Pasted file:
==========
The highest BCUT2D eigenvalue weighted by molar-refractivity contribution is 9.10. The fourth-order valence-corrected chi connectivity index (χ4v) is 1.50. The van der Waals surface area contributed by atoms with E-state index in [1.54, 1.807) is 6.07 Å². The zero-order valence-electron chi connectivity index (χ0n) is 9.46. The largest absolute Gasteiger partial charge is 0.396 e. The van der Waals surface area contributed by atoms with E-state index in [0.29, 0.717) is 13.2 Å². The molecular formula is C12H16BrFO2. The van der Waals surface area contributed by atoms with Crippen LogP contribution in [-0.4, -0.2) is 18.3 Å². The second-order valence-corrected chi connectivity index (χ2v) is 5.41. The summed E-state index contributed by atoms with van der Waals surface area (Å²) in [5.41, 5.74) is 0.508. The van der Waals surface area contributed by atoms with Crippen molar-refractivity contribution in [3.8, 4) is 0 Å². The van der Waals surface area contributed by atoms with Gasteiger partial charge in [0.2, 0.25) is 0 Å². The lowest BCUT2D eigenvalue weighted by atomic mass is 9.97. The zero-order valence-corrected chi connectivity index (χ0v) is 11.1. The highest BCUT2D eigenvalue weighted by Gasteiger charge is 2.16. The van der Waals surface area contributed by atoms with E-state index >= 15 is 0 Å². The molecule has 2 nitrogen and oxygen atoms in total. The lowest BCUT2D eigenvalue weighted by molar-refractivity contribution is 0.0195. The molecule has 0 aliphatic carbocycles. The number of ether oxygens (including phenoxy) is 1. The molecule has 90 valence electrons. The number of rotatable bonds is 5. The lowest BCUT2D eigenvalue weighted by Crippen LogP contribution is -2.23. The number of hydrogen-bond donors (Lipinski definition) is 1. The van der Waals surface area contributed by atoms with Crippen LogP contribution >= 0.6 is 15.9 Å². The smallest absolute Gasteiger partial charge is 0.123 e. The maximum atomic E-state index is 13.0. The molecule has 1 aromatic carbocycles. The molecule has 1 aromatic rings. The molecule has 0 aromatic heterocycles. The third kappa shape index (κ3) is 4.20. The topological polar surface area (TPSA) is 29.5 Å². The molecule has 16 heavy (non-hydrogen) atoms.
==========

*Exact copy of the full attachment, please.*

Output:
The highest BCUT2D eigenvalue weighted by molar-refractivity contribution is 9.10. The fourth-order valence-corrected chi connectivity index (χ4v) is 1.50. The van der Waals surface area contributed by atoms with E-state index in [1.54, 1.807) is 6.07 Å². The zero-order valence-electron chi connectivity index (χ0n) is 9.46. The largest absolute Gasteiger partial charge is 0.396 e. The van der Waals surface area contributed by atoms with E-state index in [0.29, 0.717) is 13.2 Å². The molecular formula is C12H16BrFO2. The van der Waals surface area contributed by atoms with Crippen LogP contribution in [-0.4, -0.2) is 18.3 Å². The second-order valence-corrected chi connectivity index (χ2v) is 5.41. The summed E-state index contributed by atoms with van der Waals surface area (Å²) in [5.41, 5.74) is 0.508. The van der Waals surface area contributed by atoms with Crippen molar-refractivity contribution in [3.8, 4) is 0 Å². The van der Waals surface area contributed by atoms with Gasteiger partial charge in [0.2, 0.25) is 0 Å². The lowest BCUT2D eigenvalue weighted by atomic mass is 9.97. The zero-order valence-corrected chi connectivity index (χ0v) is 11.1. The highest BCUT2D eigenvalue weighted by Gasteiger charge is 2.16. The van der Waals surface area contributed by atoms with E-state index >= 15 is 0 Å². The molecule has 2 nitrogen and oxygen atoms in total. The lowest BCUT2D eigenvalue weighted by molar-refractivity contribution is 0.0195. The molecule has 0 aliphatic carbocycles. The number of ether oxygens (including phenoxy) is 1. The molecule has 90 valence electrons. The number of rotatable bonds is 5. The lowest BCUT2D eigenvalue weighted by Crippen LogP contribution is -2.23. The number of hydrogen-bond donors (Lipinski definition) is 1. The van der Waals surface area contributed by atoms with Crippen LogP contribution >= 0.6 is 15.9 Å². The smallest absolute Gasteiger partial charge is 0.123 e. The maximum atomic E-state index is 13.0. The molecule has 1 aromatic carbocycles. The molecule has 1 aromatic rings. The molecule has 0 aromatic heterocycles. The third kappa shape index (κ3) is 4.20. The topological polar surface area (TPSA) is 29.5 Å². The molecule has 16 heavy (non-hydrogen) atoms.